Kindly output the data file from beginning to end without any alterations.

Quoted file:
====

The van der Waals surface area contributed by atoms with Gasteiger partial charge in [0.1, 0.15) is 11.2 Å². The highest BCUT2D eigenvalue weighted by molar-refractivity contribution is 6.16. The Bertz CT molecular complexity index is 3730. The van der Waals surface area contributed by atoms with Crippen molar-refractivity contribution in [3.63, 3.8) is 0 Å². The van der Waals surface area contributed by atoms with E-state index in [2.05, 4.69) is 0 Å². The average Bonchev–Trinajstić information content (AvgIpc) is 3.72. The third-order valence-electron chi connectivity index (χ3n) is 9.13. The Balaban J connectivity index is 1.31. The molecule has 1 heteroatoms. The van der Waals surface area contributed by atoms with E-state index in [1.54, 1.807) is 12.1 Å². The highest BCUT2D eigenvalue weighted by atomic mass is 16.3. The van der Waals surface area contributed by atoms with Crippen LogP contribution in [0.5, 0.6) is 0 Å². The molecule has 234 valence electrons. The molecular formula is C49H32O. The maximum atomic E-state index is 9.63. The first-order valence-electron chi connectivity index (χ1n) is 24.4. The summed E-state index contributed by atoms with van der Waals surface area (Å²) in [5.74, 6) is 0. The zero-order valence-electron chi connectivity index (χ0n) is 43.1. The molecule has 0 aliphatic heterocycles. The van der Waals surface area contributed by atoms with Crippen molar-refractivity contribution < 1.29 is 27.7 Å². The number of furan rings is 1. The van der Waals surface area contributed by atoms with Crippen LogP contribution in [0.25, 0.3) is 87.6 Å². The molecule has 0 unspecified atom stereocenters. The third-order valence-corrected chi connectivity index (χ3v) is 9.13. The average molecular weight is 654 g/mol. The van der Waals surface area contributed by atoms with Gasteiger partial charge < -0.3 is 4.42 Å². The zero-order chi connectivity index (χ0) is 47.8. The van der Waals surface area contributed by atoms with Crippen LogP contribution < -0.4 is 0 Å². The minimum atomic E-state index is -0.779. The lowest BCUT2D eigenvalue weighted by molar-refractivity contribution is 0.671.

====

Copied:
The van der Waals surface area contributed by atoms with Gasteiger partial charge in [0.1, 0.15) is 11.2 Å². The highest BCUT2D eigenvalue weighted by molar-refractivity contribution is 6.16. The Bertz CT molecular complexity index is 3730. The van der Waals surface area contributed by atoms with Crippen molar-refractivity contribution in [3.63, 3.8) is 0 Å². The van der Waals surface area contributed by atoms with E-state index in [2.05, 4.69) is 0 Å². The average Bonchev–Trinajstić information content (AvgIpc) is 3.72. The third-order valence-electron chi connectivity index (χ3n) is 9.13. The Balaban J connectivity index is 1.31. The molecule has 1 heteroatoms. The van der Waals surface area contributed by atoms with E-state index in [1.54, 1.807) is 12.1 Å². The highest BCUT2D eigenvalue weighted by atomic mass is 16.3. The van der Waals surface area contributed by atoms with Crippen LogP contribution in [0.5, 0.6) is 0 Å². The molecule has 234 valence electrons. The molecular formula is C49H32O. The maximum atomic E-state index is 9.63. The first-order valence-electron chi connectivity index (χ1n) is 24.4. The summed E-state index contributed by atoms with van der Waals surface area (Å²) in [5.74, 6) is 0. The zero-order valence-electron chi connectivity index (χ0n) is 43.1. The molecule has 0 aliphatic heterocycles. The van der Waals surface area contributed by atoms with Crippen molar-refractivity contribution < 1.29 is 27.7 Å². The number of furan rings is 1. The van der Waals surface area contributed by atoms with Crippen LogP contribution in [0.25, 0.3) is 87.6 Å². The molecule has 0 unspecified atom stereocenters. The third-order valence-corrected chi connectivity index (χ3v) is 9.13. The average molecular weight is 654 g/mol. The van der Waals surface area contributed by atoms with Gasteiger partial charge < -0.3 is 4.42 Å². The zero-order chi connectivity index (χ0) is 47.8. The van der Waals surface area contributed by atoms with Crippen LogP contribution < -0.4 is 0 Å². The minimum atomic E-state index is -0.779. The lowest BCUT2D eigenvalue weighted by molar-refractivity contribution is 0.671.